Collin Arnold

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Fantasy "magic" should not be called such in-universe

Let me start by saying I'm a huge fan of science fiction and fantasy literature. HUGE. Brandon Sanderson's extremely precise, well-defined, and rule-based magic systems are delightful, Jim Butcher and Patrick Rothfuss characterize marvelously, and Dennis E. Taylor twines arcs expertly.

Though I've read and listened to sci-fi and fantasy novels and short stories constantly throughout the past 25 years, only recently have I begun to really appreciate the art form. In so doing, I've found myself digging into precisely what it is about the various stories that I appreciate. Though this is a fascinating and deep topic, it happens not to be the subject of today's post. Rather, I wish to bring up what I consider a common flaw found in many stories and explain what it is and how it disfavors otherwise good stories.

Namely, that supernatural phenomena should not be called "magic" in-universe.

What do I mean by this? "Magic" is synonymous with the unknown, the mystical, the arcane, the unknowable. But carpentry, for example, is not. I mean, I have no idea how to properly treat wood so it can be bent and formed into curved molding, or how to mount hidden cabinet hinges, but I know that many professionals do. It is not "magic" - it's just unknown to me.

In our typical, hypothetical fantasy universe, so called "magic" is real -- it's often practiced, available to many individuals, and is common enough to be a familiar, known field of expertise to the public. Like candle making or book binding - not everyone knows how to form proper candle wax or mix binding glue, but they are familiar with the principles of the fields and know that many professionals do. This is the sticking point for me.

If something is commonly practiced and well-enough defined for the average person to identify, then it is not magic. Let me break that statement up into a few points.


First, let me define "magic". In my mind, "magic" is a term for impossible or unexplainable phenomena. Indeed, in my line of work it is often used jokingly to mean "stuff that is stupidly complex or hard to explain". That is, because if you were to explain some mysterious block of code the term "magic" would no longer apply, as it is not a precise term for anything and has no place in a discussion of the concrete. Instead, you'd use terms like "state machine" or "serialization" as those have definitions, though they still leave much room for application in various languages and toolkits.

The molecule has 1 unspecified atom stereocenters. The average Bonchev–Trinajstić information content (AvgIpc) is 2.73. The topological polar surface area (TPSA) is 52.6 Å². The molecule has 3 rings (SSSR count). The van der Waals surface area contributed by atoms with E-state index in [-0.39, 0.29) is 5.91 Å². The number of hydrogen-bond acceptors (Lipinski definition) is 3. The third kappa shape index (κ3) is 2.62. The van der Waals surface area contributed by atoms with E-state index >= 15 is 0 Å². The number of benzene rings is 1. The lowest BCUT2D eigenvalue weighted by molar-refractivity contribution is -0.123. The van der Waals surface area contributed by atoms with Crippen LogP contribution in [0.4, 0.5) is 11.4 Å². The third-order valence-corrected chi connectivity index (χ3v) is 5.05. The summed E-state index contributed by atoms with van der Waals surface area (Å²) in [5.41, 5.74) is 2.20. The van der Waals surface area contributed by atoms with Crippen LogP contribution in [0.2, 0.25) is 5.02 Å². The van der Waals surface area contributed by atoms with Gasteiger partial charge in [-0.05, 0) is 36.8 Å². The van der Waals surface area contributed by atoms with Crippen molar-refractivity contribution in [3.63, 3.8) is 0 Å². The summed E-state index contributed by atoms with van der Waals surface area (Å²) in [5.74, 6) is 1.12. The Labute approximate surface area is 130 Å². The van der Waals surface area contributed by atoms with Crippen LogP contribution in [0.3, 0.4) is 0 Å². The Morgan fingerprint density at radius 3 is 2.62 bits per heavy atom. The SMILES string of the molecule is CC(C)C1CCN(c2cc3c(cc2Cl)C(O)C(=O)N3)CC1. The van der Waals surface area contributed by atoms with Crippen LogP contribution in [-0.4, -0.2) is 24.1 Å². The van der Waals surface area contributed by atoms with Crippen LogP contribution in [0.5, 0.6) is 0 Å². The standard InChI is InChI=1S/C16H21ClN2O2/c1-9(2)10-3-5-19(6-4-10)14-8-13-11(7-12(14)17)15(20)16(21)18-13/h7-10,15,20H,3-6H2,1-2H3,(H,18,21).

Therefore, my first point is about specificity -- if a fantasy character wishes to communicate about a phenomenon they observed, they would not use the term "magic" unless jokingly or otherwise trying to say, "I don't know".

Taken another way, perhaps a fantasy character simply means something broad when they say "magic" in which case more specific terms wouldn't apply, such as saying something was accomplished by "engineering". While this may make sense for a particular characterization, it falls down when used by multiple characters or by the narrator to mean something specific. If it means something specific, like burning alloys to fly or channeling your will through weaves of light, it is no longer the unexplainable. Engineering certainly isn't.


"Ah!" you think, "But they're using the term magic just for the reader's benefit!" You, sir, are quite astute. This is another common argument I hear in support of using the term liberally in fiction, and one that I unfortunately tend to agree with. Like how an author might present character dialog in English even though they supposedly speak in a foreign language, perhaps they just substitute the word "magic" for the real word the characters would use to make it clearer to the reader.

This makes a lot of sense. It is also lazy writing.

Given the supposed purpose of a work of fiction to transport the reader to another time, place, or world but failing to describe unique elements of that world does the work a disservice. I read fantasy because I find it entertaining to observe characters coping with and living in worlds with different rules than our own. Unfamiliar locations, terms, and concepts enrich the experience, and, given that the core mystery of many stories revolves around the specifics of how their magic systems work, failing to paint them with a unique vocabulary is a missed opportunity.